“What I meant was, ang art naman kapag masyadong below the waist…wag naman. The word I used was bastos, which means anything below the waist. Hindi naman lahat ng ginawa ng tao eh art na. Even when I was teaching, I tell my students, if it does not arouse your imagination and it does not enable your taste or sophistication, baka hindi art yan. Baka minsan ang kanilang appeal ay temporary, hindi naman permanent. Art is a permanent thing, it stays on for a long time,” Lizaso explained his position on the controversy.

Asked to what degree censorship may take place in his term, Lizaso replied, “Palagay ko case to case basis ito. [If you are an artist], ilagay mo then pakita natin kung ano [ito]. Ika nga, nasa paniniwala at sa encounter mo ng art.”

He continued, “Art is not a statement, it must be something actual—have you read it, have you seen it, have you felt it? Have you tasted it? Eh kung wala namang gan’un, you cannot give a sweeping statement that this is art or this is not art.”

Reiterating that an artist should never fear being shunned by the CCP, he was careful to finally verbalize what he sees the institution turning out under his leadership.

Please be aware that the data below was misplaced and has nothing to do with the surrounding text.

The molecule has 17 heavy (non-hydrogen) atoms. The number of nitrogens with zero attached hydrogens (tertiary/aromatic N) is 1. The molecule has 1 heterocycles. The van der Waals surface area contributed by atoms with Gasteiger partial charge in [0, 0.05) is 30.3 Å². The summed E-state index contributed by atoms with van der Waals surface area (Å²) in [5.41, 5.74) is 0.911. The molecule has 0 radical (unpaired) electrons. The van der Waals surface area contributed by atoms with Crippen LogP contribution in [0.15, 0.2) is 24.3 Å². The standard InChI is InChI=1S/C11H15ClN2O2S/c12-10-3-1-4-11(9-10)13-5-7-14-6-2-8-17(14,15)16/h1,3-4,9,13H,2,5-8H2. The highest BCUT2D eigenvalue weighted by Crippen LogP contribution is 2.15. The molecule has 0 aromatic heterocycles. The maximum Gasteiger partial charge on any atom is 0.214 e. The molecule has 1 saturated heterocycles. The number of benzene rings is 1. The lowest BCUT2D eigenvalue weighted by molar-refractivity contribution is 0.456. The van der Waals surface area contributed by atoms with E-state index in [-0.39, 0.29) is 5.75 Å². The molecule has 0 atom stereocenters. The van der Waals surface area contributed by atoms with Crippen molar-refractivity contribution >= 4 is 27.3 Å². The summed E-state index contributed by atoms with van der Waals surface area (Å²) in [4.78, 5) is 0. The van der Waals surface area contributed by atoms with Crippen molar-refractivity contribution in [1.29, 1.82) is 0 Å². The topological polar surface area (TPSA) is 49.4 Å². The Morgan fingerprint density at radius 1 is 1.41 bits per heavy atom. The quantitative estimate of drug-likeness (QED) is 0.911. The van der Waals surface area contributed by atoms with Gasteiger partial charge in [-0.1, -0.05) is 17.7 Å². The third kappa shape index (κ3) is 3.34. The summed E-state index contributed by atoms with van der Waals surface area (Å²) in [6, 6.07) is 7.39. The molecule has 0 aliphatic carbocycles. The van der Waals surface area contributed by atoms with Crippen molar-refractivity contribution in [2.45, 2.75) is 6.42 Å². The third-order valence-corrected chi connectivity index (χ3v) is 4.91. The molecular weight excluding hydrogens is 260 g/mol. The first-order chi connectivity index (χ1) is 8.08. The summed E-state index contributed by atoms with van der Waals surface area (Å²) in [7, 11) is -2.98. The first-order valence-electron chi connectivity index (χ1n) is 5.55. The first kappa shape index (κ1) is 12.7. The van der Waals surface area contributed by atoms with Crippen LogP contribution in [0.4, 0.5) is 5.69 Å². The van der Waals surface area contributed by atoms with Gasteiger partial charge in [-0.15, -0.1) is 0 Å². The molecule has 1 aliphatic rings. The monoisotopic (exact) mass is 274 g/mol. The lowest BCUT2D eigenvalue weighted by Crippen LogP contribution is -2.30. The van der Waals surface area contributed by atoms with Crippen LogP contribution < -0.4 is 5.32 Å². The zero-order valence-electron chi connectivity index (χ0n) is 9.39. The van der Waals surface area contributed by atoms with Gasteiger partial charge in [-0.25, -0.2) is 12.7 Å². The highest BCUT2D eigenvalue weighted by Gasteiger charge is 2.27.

“I don’t want to put my mouth ahead of what I am going to do. But I think you will know it, five years from now. Mahirap sabihin tapos hindi mangyayari. Pero ang gusto kong sabihin, kasi when you think of CCP, it is not just the building of the cultural center. CCP is a whole complex, so something’s got to be done to make this complex attractive to people. That’s my job, to transform the whole 62-hectare into a kind of center of culture for the entire country. Palagay ko yun ang magiging malaking contribution ng gobyernong ito,” Lizaso ended as he went on to begin tackling what is bound to be his life’s most significant chapter yet.